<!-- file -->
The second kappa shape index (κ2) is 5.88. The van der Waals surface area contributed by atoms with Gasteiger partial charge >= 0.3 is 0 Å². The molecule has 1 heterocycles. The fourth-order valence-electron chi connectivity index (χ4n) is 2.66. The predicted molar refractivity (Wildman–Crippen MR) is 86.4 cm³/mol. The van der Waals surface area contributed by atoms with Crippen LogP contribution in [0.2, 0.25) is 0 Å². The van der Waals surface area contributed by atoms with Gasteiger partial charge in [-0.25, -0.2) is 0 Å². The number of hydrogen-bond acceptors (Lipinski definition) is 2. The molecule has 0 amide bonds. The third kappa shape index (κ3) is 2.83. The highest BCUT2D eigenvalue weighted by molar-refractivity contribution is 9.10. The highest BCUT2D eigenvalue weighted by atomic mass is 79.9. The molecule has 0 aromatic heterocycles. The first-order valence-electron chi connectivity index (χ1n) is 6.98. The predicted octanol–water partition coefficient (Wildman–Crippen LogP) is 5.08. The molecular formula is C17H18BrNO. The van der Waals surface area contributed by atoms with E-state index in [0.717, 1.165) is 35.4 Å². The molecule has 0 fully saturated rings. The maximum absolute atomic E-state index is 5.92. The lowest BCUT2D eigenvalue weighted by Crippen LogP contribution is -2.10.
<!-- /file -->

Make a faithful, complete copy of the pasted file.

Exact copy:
The second kappa shape index (κ2) is 5.88. The van der Waals surface area contributed by atoms with Gasteiger partial charge >= 0.3 is 0 Å². The molecule has 1 heterocycles. The fourth-order valence-electron chi connectivity index (χ4n) is 2.66. The predicted molar refractivity (Wildman–Crippen MR) is 86.4 cm³/mol. The van der Waals surface area contributed by atoms with Crippen LogP contribution in [0.2, 0.25) is 0 Å². The van der Waals surface area contributed by atoms with Gasteiger partial charge in [-0.25, -0.2) is 0 Å². The number of hydrogen-bond acceptors (Lipinski definition) is 2. The molecule has 0 amide bonds. The third kappa shape index (κ3) is 2.83. The highest BCUT2D eigenvalue weighted by molar-refractivity contribution is 9.10. The highest BCUT2D eigenvalue weighted by atomic mass is 79.9. The molecule has 0 aromatic heterocycles. The first-order valence-electron chi connectivity index (χ1n) is 6.98. The predicted octanol–water partition coefficient (Wildman–Crippen LogP) is 5.08. The molecular formula is C17H18BrNO. The van der Waals surface area contributed by atoms with E-state index in [0.717, 1.165) is 35.4 Å². The molecule has 0 fully saturated rings. The maximum absolute atomic E-state index is 5.92. The lowest BCUT2D eigenvalue weighted by Crippen LogP contribution is -2.10.